As the college entered the 17th century, it was still one of the smallest colleges in Cambridge. However, a series of prudent Masters and generous benefactors were to change the fortunes of the college and expand its size. Rapid growth in the fellowship and undergraduate population made it necessary to expand the college, short-lived additions were made in 1622. By 1630 the college began to demolish its existing buildings which were decaying, started work on a new court. In 1637 the college came into possession of the George Inn on Trumpington Street. Behind this Inn was a stables, famous for the practice of its manager, Thomas Hobson, not to allow a hirer to take any horse other than the one longest in the stable, leading to the expression “Hobson's choice”, meaning "take it or leave it"; the period of 1675 to 1757 saw the redevelopment of the college's site into a large three-sided court, one of only four at Oxbridge colleges. Proposals for a range of buildings to complete the fourth side of the court have been made on many occasions.
The college adopted its current name. In 1880, a movement to merge the college with King’s College began; the two colleges were adjacent and it seemed a solution to King’s need for more rooms and St Catharine’s need for a more substantial financial basis. However, the Master was opposed and St Catharine’s refused. In 1966 a major rebuilding project took place under the Mastership of Professor E. E. Rich; this saw the creation of a new larger hall, new kitchens and an accommodation block shared between St Catharine's and King's College. Pressure on accommodation continued to grow, in 1981 further accommodation was built at St. Chad's on Grange Road, with further rooms added there in 1998. In 2013 the College completed the building of a new lecture theatre, college bar and JCR. In 1979, the membership of the college was broadened to welcome female students, in 2006 the first woman was appointed as Master of the college, Dame Jean Thomas. A history of the college was written by W. H. S. Jones in 1936.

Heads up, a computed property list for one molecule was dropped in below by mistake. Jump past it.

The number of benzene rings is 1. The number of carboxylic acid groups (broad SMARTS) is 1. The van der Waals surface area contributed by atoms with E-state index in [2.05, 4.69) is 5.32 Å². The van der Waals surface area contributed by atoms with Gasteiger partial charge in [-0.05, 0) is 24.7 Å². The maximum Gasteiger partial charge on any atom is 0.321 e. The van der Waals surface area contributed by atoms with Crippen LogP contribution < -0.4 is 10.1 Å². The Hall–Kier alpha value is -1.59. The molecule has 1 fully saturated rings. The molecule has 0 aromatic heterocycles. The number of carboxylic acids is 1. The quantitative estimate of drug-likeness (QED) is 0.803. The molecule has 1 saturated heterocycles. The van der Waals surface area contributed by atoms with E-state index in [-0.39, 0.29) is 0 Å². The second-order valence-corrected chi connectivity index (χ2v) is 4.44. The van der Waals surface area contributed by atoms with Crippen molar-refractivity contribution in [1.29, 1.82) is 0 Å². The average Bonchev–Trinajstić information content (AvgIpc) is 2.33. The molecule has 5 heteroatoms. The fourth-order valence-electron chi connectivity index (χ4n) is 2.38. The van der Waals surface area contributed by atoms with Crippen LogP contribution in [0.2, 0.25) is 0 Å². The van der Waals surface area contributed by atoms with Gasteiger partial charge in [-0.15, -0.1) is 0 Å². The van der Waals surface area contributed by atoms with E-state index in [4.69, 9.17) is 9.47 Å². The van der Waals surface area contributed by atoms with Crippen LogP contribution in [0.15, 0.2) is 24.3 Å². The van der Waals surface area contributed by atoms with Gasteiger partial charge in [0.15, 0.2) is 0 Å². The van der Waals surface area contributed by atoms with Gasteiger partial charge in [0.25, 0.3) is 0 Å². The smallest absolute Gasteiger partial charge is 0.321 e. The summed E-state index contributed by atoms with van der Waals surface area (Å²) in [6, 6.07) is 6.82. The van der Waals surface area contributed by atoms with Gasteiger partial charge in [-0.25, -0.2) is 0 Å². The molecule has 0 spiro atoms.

In 2015, St Catharine's became the first college in Cambridge to implement a gender-neutral dress code for formal hall. St Catharine's provides a unique academic environment, focused on research and arts, educating students with a diverse range of talents. In addition to its academic standards, the college encourages students to pursue theatre and music, with many former students going on to become professional actors and musicians. St Catharine's has placed in the top third of the Tompkins Table, though its position tends to vary year on year. In 2014, its position slipped to 21st, but rose to 13th in 2015 with more than 25% of students gaining a First; the first time the college had been placed at the top of the Tompkins Table was in 2005. Between 1997 and 2010, the college averaged 9th of 29 colleges; the college maintains a friendly rivalry with Queens’ College after the construction of the main court of St Catharine's College on Cambridge’s former High Street relegated one side of Queens' College into a back alley.
A more modern rivalry with Robinson College resulted from the construction in the 1970s of a modern block of flats named St Chad’s by the University Library. The college has a s